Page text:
Osteoporosis literally means 'porous bones.'
It develops slowly, and because there are rarely any apparent symptoms, it can often go undiagnosed until a bone is broken.
In the United States, osteoporosis affects about 10 million people.
Over recent decades, a number of studies have looked for potential links between osteoporosis and dementia.
Recently, researchers from the Epidemiology Team of IQVIA — a healthcare data science company based in Frankfurt, Germany — set out to explore the relationship between these seemingly disparate conditions.
They used data from the Disease Analyzer database, which compiles information about diagnoses, prescriptions, and demographic information taken from computer systems used by doctors.
Their findings were published last month in the Journal of Alzheimer's Disease.
Dementia risk and osteoporosis
The study included almost 60,000 matched participants: 29,983 individuals with osteoporosis and the same number of controls without osteoporosis.
Participants were matched by a number of variables, including age, sex, other medical conditions that they had, and medications that they were taking. They were followed for up to 20 years.
"There is big interest in the relationship between osteoporosis and dementia. This study is the first to address this question in a very large database enabling the case-control-comparison between patients with and without osteoporosis."
Lead investigator Prof. Karel Kostev
By the end of the study, 20.5 percent of the women with osteoporosis and 16.4 percent of controls had been diagnosed with dementia. In men, dementia was diagnosed in 22 percent of those with osteoporosis and 14.9 percent of men without osteoporosis.
Breaking it down, that equates to a 1.2-fold increase in dementia risk for women and a 1.3-fold increase for men.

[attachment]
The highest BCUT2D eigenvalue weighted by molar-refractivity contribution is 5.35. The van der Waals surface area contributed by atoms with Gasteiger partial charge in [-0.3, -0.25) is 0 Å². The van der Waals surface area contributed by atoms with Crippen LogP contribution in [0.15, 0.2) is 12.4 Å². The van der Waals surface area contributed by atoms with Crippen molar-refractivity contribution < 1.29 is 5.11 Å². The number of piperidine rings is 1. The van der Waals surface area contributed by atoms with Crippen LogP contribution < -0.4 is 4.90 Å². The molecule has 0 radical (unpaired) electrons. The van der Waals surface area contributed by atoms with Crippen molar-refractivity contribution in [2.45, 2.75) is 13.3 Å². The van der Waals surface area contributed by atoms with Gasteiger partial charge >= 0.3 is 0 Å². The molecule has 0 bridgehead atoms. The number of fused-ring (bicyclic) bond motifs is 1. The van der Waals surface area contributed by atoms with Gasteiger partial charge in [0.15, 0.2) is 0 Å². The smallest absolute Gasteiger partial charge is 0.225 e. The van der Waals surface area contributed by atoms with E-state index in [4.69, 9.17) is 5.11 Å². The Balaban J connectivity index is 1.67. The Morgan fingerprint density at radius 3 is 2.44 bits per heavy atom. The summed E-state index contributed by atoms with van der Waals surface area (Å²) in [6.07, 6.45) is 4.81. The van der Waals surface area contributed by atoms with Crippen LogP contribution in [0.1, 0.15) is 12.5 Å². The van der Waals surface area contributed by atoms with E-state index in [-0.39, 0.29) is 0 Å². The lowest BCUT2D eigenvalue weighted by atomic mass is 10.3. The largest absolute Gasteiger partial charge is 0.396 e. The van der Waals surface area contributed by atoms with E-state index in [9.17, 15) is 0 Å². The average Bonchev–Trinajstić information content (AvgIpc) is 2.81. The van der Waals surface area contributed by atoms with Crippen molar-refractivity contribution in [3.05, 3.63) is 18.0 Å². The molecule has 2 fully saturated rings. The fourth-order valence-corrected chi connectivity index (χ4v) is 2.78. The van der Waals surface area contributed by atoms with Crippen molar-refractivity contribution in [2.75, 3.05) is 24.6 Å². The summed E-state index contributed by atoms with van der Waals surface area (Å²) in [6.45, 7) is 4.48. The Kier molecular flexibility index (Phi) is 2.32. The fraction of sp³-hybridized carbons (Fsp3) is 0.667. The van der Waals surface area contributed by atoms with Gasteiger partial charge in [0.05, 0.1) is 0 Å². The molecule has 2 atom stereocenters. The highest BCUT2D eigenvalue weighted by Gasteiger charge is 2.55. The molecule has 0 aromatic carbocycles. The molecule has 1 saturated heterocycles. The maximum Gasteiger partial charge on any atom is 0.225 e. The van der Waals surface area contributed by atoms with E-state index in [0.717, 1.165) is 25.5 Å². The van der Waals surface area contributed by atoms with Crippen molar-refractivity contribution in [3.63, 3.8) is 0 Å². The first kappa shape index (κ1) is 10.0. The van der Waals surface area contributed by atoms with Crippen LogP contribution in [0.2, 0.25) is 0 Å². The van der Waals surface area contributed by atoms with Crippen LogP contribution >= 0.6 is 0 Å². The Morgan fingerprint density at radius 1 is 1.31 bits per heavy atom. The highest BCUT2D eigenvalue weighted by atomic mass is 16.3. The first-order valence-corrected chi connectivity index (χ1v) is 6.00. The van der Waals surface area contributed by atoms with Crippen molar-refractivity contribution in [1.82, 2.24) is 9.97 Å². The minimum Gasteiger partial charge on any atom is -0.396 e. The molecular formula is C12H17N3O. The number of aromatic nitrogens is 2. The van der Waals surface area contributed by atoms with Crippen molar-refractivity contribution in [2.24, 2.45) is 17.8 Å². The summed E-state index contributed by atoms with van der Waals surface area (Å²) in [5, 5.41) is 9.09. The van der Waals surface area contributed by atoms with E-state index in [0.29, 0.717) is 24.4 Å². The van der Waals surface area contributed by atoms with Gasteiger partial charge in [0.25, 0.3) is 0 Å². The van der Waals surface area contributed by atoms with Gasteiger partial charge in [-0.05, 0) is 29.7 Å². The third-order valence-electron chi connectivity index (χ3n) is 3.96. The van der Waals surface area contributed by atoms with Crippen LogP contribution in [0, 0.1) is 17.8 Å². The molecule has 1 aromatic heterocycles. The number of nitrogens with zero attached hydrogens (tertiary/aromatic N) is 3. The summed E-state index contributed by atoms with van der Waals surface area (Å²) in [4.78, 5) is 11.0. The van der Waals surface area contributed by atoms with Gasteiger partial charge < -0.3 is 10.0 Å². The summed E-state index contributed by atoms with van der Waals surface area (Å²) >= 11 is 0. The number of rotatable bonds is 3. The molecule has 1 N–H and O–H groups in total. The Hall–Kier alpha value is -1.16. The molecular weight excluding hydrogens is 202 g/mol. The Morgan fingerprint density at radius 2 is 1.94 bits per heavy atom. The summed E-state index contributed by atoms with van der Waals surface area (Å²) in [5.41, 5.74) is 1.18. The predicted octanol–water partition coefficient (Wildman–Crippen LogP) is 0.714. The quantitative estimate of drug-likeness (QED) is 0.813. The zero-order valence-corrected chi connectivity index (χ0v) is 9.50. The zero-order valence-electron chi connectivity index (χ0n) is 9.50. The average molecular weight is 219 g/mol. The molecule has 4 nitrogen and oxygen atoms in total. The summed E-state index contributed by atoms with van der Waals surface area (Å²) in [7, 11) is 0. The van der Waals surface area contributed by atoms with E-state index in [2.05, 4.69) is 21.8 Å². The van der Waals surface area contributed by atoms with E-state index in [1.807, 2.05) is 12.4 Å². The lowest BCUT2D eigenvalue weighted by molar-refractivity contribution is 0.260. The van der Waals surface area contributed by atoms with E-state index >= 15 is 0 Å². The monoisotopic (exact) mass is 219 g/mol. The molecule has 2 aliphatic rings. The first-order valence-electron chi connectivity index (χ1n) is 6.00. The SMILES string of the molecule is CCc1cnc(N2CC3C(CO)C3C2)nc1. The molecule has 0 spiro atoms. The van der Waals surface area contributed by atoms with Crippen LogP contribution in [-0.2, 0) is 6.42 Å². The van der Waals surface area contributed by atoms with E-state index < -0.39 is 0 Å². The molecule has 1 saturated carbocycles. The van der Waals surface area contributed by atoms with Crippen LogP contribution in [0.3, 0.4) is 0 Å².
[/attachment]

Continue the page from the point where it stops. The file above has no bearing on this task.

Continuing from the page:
Why does dementia risk increase?
While there is no definitive answer to this question, there are some theories. As co-author Dr. Louis Jacob explains, "The major hypothesis to explain the association between osteoporosis and dementia is that these two conditions have similar risk factors."
There are a collection of biomarkers that are found in both conditions.
For instance, ApoE4 increases the risk of both dementia and osteoporosis. Similarly, lower levels of vitamin K, vitamin D, androgens (such as testosterone), and estrogens also raise the risk of both conditions.
Because the study used such a large dataset, the findings are robust. However, the scientists also note some shortcomings. For instance, they did not have full access to lifestyle factors that could have played a role in disease progression, such as alcohol consumption, physical activity, and smoking status.
For those who have osteoporosis or know someone who has, it is worth putting the risk increases into perspective. In the United States, roughly 9 out of every 100 people over the age of 65 have dementia.
If we raise this risk 1.3-fold for men with osteoporosis, it equates to around 12 people in every 100 — an extra 3 cases of dementia per 100 people with osteoporosis.
However, at population level, a 1.2- or 1.3-fold increase becomes much more important. Worldwide, for instance, osteoporosis affects an estimated 200 million women. In this case, a 1.2-fold increase in dementia risk could account for millions of additional cases of dementia.
The researchers hope that their findings will help scientists delve into the mechanisms shared by both conditions, potentially providing insight into the treatment and prevention of dementia and osteoporosis.